In my last two blog posts, I discussed two major changes to the sales profession: the Internet taking over 60% of all sales, and the dramatic reduction of people employed in sales—from 15 million today to 4 million by 2020. Daniel Pink recently published a sales book, “To Sell Is Human,” in which he adds an interesting new dimension to the fast-changing landscape of sales: “The Rise of Non-Sales Selling.” He cites two main findings from a Gallup poll: “People are now spending 40 percent of their time at work engaged in ‘non-sales selling’ activities” and “People consider this aspect of their work crucial to their professional success.”
So the third major change in the sales landscape is you and me spending 40% of our time doing “non-sales selling.”
What is “non-sales selling?” It is any activity that has the potential to directly or indirectly influence client satisfaction and the customer’s perception of our offerings. It could be as indirect as writing this blog or as direct as returning a call to a sales representative with vital client information.
There’s not much information available at this time about how this new sales reality will be managed. After Daniel Pink points it out, he unfortunately does not pursue the subject.
It is clear to me that organizations will be looking at this new sales reality trying to find the best way to manage it and positively impact their customers and ultimately, revenue. The starting point—call it Phase One—will be the identification of current, specific “non-sales selling” activities, who’s doing them, how well they are being performed, and how they are impacting our clients and potential customers. Proceeding to Phase Two, companies will search for unintended and unknown customer impact points that are going unmanaged. Phase Three will be the most important phase: a company-wide review of job priorities, communications patterns, interdepartmental cooperation, and organizational structure. This last phase will be the most difficult and complex, but it will also yield that greatest organizational benefit and increased customer focus.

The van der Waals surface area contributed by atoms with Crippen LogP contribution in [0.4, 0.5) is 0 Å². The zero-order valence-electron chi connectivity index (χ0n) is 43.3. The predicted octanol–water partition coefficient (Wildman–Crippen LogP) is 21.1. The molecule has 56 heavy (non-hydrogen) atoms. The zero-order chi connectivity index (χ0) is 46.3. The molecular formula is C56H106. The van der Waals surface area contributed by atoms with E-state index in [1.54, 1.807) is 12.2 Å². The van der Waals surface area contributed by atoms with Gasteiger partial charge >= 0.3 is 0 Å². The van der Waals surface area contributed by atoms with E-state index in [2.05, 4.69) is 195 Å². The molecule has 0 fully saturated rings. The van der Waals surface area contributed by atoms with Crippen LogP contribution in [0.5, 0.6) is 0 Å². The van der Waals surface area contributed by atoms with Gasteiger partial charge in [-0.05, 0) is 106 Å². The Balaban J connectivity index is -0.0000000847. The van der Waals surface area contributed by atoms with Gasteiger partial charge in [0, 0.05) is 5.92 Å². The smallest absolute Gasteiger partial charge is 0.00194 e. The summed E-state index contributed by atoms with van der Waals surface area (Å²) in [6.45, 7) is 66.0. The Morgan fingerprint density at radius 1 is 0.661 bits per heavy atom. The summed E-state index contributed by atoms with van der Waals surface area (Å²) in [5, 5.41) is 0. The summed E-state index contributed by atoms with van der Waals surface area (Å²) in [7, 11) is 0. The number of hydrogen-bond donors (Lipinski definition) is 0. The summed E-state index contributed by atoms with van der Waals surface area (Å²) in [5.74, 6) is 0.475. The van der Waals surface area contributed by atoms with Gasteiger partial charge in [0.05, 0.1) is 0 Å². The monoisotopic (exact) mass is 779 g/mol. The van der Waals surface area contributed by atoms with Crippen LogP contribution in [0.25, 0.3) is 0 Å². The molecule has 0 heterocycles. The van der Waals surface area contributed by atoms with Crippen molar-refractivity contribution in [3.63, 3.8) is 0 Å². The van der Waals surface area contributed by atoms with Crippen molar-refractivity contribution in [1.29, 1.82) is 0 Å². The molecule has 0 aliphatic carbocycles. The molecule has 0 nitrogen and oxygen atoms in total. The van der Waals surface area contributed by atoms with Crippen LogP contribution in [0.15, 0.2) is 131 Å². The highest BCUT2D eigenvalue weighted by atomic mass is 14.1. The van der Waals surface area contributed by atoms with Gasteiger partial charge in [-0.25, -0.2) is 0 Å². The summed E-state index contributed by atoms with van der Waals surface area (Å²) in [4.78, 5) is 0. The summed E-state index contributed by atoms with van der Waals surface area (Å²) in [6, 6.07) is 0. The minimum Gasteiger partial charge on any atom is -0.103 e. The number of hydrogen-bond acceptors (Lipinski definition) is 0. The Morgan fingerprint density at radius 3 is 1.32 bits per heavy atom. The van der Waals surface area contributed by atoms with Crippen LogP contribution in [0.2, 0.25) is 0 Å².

Healthy forward-leaning organizations will embrace the new sales reality and improve their overall effectiveness. What’s old is new again. As Peter Drucker said, “There is only one valid definition of business purpose: to create a customer.”